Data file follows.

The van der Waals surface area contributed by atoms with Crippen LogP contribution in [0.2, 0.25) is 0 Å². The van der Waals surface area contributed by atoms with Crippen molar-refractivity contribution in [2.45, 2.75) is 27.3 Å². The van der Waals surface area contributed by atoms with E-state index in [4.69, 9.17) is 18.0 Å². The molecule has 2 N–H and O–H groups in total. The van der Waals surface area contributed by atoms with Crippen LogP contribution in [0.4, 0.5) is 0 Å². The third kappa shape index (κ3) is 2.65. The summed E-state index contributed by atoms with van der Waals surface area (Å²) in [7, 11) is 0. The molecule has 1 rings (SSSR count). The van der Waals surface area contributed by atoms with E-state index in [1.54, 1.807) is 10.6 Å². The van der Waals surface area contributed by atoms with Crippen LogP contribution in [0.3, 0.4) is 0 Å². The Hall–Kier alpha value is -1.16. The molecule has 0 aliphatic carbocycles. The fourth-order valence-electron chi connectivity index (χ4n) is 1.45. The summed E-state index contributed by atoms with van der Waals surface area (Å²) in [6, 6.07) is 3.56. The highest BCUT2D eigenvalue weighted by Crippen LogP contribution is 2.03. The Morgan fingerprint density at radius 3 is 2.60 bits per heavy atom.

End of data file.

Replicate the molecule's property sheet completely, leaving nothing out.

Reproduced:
The van der Waals surface area contributed by atoms with Crippen LogP contribution in [0.2, 0.25) is 0 Å². The van der Waals surface area contributed by atoms with Crippen molar-refractivity contribution in [2.45, 2.75) is 27.3 Å². The van der Waals surface area contributed by atoms with E-state index in [4.69, 9.17) is 18.0 Å². The molecule has 2 N–H and O–H groups in total. The van der Waals surface area contributed by atoms with Crippen LogP contribution in [0.4, 0.5) is 0 Å². The third kappa shape index (κ3) is 2.65. The summed E-state index contributed by atoms with van der Waals surface area (Å²) in [7, 11) is 0. The molecule has 1 rings (SSSR count). The van der Waals surface area contributed by atoms with E-state index in [1.54, 1.807) is 10.6 Å². The van der Waals surface area contributed by atoms with Crippen LogP contribution in [0.3, 0.4) is 0 Å². The Hall–Kier alpha value is -1.16. The molecule has 0 aliphatic carbocycles. The fourth-order valence-electron chi connectivity index (χ4n) is 1.45. The summed E-state index contributed by atoms with van der Waals surface area (Å²) in [6, 6.07) is 3.56. The highest BCUT2D eigenvalue weighted by Crippen LogP contribution is 2.03. The Morgan fingerprint density at radius 3 is 2.60 bits per heavy atom.